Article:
NEDA eyes private sector help with nat’l ID registration

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The government is targeting to enroll “most” Filipinos in the national ID system before President Rodrigo R. Duterte steps down in end-June 2022. — REUTERS

THE National Economic and Development Authority (NEDA) is looking to work with the private sector to speed up the implementation of the national ID system.

NEDA Acting Secretary Karl Kendrick T. Chua said he proposed that the Philippine Statistics Authority (PSA) adopt a “two-track system on registration” of individuals in order to expedite the program’s implementation.

The PSA is the main implementing agency for the national ID system.

“What I’m working now with the PSA is to have a two-track system on registration, so this is still an idea, it is not final. But the original idea is for the government, through the PSA, to do the registration,” he said during the forum arranged by the Carlos P. Romulo Foundation and Makati Business Club, Inc.

Now, Mr. Chua is proposing the government and the private sector work together in registering Filipinos into the national system. He did not give additional details.

“I’m proposing to the PSA to consider a parallel track wherein we’ll also engage the private sector so that number one, we have two groups working together (and) complementing each other. Number two, we have a backup plan in case one is slower or there are problems especially around the virus,” Mr. Chua said.

Sought for comment, PSA Chief Claire Dennis S. Mapa said the proposal is being discussed with NEDA.

In the same forum, Roberto R. Romulo, chairman of the Carlos P. Romulo Foundation, said having the private sector participate in national ID registration could fast-track the implementation.

“I would suggest perhaps that you should engage the private sector supporting you in this endeavor and maybe that can accelerate the process,” Mr. Romulo said.

Mr. Chua said the “immediate challenge” is how to swiftly conduct a large-scale registration, while meeting the minimum health standards to prevent the spread of the coronavirus.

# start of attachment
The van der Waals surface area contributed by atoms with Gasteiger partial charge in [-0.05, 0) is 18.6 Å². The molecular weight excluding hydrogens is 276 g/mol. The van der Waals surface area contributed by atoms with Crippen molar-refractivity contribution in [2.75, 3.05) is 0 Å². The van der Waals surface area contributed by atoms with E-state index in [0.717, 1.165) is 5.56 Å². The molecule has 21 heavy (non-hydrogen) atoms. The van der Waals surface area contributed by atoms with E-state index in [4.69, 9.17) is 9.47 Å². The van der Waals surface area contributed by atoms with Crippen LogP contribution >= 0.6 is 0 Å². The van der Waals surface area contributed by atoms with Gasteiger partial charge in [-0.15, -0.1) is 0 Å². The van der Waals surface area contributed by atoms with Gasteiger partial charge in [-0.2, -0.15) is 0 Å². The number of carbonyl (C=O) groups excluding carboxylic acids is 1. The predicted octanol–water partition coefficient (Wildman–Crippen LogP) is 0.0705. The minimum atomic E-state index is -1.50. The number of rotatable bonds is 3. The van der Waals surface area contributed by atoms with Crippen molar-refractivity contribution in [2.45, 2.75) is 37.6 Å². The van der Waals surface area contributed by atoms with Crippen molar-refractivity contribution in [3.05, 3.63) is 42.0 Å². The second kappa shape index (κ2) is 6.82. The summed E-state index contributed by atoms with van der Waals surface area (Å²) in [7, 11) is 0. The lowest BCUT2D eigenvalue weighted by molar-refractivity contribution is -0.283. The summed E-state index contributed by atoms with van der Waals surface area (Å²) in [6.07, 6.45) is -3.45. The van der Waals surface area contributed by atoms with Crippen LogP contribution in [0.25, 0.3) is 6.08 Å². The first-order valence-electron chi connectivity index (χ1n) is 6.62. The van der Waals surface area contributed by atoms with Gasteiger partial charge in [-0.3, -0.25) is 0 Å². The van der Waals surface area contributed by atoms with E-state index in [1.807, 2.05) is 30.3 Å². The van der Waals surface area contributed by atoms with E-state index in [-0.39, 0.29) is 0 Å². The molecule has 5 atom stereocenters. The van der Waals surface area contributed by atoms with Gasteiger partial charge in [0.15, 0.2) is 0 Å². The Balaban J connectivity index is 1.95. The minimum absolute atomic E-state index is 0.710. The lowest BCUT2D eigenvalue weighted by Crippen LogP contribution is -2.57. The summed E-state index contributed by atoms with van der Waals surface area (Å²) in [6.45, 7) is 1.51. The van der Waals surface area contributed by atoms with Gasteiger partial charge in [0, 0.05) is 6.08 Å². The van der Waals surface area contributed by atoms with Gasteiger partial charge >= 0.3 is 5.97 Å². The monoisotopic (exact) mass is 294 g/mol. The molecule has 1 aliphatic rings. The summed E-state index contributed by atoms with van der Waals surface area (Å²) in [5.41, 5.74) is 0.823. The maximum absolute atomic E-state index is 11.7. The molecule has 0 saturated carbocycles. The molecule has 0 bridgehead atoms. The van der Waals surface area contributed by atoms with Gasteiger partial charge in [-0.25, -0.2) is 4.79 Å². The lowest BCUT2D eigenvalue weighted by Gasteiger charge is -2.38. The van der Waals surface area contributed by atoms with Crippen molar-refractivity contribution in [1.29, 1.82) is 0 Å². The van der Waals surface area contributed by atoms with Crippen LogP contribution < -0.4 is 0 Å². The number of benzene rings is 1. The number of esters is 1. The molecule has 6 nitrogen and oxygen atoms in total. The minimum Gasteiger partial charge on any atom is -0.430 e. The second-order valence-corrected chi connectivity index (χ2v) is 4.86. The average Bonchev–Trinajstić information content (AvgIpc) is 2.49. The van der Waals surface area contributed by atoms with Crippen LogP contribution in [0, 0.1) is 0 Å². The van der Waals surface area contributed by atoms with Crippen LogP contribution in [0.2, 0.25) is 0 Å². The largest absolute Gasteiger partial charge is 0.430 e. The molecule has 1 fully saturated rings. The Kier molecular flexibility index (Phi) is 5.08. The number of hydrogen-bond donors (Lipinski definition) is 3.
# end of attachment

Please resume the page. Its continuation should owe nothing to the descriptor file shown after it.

“We are working on how to operationalize the national ID registration but at the same time, meet the health standards. (This) will entail a slightly higher budget and more effort on our part to make it safe as possible,” he said.

According to Mr. Chua, the government targets to have the first five million household heads registered this year. Full-scale registration is scheduled to start in November, a month later than the initial October schedule.

Mr. Chua said bidding for four out of the five components of the procurement packages needed for the implementation of the national ID is ongoing. He said the last component is expected to be awarded in August.

“The next step once it is awarded, is to customize it for the Philippines. The schedule for the enrollment or registration of the first five million household heads is November,” he said.

The government is targeting to enroll “most” Filipinos in the national ID system before President Rodrigo R. Duterte steps down in end-June 2022.

The implementation of the national ID system is one of the reforms needed to boost the digital economy, according to Mr. Chua, on top of streamlining requirements, relaxing barriers to market entry, and passing key legislations such as amendments to the Public Service Act.

He said the Philippines is one of the top countries in terms of internet usage but adoption of digital technology lags behind peers.

For instance, Mr. Chua said the size of the country’s e-commerce retail market only accounts for 0.5% of ASEAN’s $35-billion total in 2015. — Beatrice M. Laforga





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